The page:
(3) additional facility space, equipment, furnishings and staff for social distancing.
(4) additional transportation costs for social distancing on buses and in some cases meal delivery.
(5) higher overtime, substitute, and sick leave costs.
(6) additional professional development on remote learning and health protocols.
(7) additional costs for health services, from testing to contact tracing.
Another challenge that has emerged is uncertainty around enrollment and how to accurately count students for funding purposes in shifting learning environments. For example, if students staying home to learn remotely decide they want to return to an on-site setting, staffing, transportation and other costs could change.
School districts have been provided two revenue sources for these costs: first, $86 million in direct federal aid and second, the ability to apply for federal funding provided to counties or other grants through the state SPARK process.
However, these funds were not distributed based on actual expenses. Direct federal aid was provided though a formula weighted to student poverty; and there has been a wide range in the percentage of county funds allocated to schools, based on priorities of county commissioners.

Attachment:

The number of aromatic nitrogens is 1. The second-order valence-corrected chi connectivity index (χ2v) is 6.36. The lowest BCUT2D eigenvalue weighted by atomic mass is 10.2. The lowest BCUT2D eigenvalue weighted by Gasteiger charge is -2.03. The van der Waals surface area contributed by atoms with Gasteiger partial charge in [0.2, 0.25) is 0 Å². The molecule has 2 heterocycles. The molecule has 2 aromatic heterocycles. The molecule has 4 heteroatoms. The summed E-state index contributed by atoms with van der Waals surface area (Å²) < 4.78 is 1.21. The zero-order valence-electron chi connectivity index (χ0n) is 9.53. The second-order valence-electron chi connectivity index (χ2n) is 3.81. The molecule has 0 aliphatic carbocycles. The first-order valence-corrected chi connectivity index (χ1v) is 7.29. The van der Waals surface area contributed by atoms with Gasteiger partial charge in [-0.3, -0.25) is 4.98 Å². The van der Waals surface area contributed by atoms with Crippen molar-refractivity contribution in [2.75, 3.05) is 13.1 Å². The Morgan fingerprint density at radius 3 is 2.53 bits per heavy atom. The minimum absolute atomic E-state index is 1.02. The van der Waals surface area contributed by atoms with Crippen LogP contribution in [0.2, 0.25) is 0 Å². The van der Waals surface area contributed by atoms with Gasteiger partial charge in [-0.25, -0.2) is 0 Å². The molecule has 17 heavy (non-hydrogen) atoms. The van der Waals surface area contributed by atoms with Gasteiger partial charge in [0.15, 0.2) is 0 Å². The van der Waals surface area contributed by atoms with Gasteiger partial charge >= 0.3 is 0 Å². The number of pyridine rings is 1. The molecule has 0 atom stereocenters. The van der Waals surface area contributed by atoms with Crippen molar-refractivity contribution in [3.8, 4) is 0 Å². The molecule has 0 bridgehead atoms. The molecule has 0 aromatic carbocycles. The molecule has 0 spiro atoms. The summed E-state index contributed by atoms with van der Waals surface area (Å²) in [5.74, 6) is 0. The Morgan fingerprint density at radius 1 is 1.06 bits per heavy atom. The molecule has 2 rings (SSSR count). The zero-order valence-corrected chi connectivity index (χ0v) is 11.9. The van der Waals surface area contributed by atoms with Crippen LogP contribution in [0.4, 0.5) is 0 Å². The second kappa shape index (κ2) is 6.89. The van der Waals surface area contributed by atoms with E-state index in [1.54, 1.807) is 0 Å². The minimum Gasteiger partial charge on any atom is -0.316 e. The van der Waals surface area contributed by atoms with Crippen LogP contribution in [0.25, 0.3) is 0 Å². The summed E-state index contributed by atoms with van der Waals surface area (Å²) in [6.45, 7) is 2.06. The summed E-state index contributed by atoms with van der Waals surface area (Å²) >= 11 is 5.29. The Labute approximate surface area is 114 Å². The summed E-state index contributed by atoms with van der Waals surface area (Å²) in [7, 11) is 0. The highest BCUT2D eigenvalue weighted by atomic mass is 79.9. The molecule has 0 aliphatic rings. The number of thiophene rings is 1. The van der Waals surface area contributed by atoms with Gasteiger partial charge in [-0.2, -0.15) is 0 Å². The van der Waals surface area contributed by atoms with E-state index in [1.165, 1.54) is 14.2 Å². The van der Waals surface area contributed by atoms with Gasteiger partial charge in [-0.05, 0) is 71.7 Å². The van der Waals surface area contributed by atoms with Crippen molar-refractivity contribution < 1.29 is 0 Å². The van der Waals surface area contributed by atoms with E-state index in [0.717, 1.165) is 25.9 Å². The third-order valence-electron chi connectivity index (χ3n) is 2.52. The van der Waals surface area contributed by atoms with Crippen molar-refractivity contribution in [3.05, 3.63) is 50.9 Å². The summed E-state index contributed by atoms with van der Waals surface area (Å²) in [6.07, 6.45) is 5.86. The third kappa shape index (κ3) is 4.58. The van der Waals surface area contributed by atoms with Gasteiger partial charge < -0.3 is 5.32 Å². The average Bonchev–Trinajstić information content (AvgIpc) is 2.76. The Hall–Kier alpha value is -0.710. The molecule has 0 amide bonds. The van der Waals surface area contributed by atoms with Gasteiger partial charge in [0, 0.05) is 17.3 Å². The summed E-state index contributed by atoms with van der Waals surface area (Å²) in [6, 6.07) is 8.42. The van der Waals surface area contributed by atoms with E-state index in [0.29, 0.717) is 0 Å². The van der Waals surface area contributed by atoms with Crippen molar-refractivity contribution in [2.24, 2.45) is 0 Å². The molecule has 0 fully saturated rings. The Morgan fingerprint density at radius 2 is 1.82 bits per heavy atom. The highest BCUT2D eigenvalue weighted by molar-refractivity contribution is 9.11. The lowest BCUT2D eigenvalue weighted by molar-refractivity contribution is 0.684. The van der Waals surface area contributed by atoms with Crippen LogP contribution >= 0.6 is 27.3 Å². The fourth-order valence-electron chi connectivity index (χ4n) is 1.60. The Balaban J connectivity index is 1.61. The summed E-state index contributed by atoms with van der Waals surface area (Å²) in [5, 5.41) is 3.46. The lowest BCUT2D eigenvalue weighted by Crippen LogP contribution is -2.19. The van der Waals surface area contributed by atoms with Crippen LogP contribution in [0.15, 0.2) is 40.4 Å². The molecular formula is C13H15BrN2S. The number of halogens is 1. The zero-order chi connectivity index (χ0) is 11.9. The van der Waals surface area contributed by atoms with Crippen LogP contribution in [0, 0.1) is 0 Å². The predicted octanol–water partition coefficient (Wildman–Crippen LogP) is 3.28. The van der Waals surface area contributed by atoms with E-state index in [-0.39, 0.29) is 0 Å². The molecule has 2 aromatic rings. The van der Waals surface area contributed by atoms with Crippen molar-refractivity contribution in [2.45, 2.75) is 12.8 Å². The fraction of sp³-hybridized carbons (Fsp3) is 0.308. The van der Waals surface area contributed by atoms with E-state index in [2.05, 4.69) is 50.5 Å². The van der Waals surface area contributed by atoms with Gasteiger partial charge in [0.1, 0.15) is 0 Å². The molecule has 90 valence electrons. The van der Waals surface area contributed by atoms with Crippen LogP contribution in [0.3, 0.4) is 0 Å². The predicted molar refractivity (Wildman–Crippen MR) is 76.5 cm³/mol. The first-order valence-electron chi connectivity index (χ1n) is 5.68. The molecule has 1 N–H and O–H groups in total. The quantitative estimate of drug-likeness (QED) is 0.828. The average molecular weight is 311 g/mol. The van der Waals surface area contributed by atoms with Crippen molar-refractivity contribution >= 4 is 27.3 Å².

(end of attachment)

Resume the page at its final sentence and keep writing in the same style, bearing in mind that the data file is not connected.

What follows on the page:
Although these funds can ONLY be used for COVID-related expenses, it is not guaranteed that they will cover ALL COVID-related expenses, and the percentage of additional costs covered may vary widely by districts. In addition, districts report some confusion over what qualifies as a COVID-19 -related expense.
Unless Congress takes some additional action, these federal funds will not be continued. However, it is not clear when the additional school district costs associated with COVID-19 will end. Although Governor Kelly adopted an allotment plan this summer that avoided major cuts in school funding programs for the current school year, fiscal estimates indicate the state of Kansas will face a budget shortfall in the next fiscal year of hundreds of millions of dollars without additional federal aid.
School District Response:
Districts have allocated direct federal aid to COVID expenses and many have worked with their county governments to secure additional federal assistance through the SPARK process based on local priorities.
All of these funds must be used for pandemic-related expenditures and with specific deadlines. Early reports show most of these funds have been used to provide clean, safe environments for onsite learning, to improve and expand remote learning as needed, and for additional personnel costs.
5. Long Term Learning Impact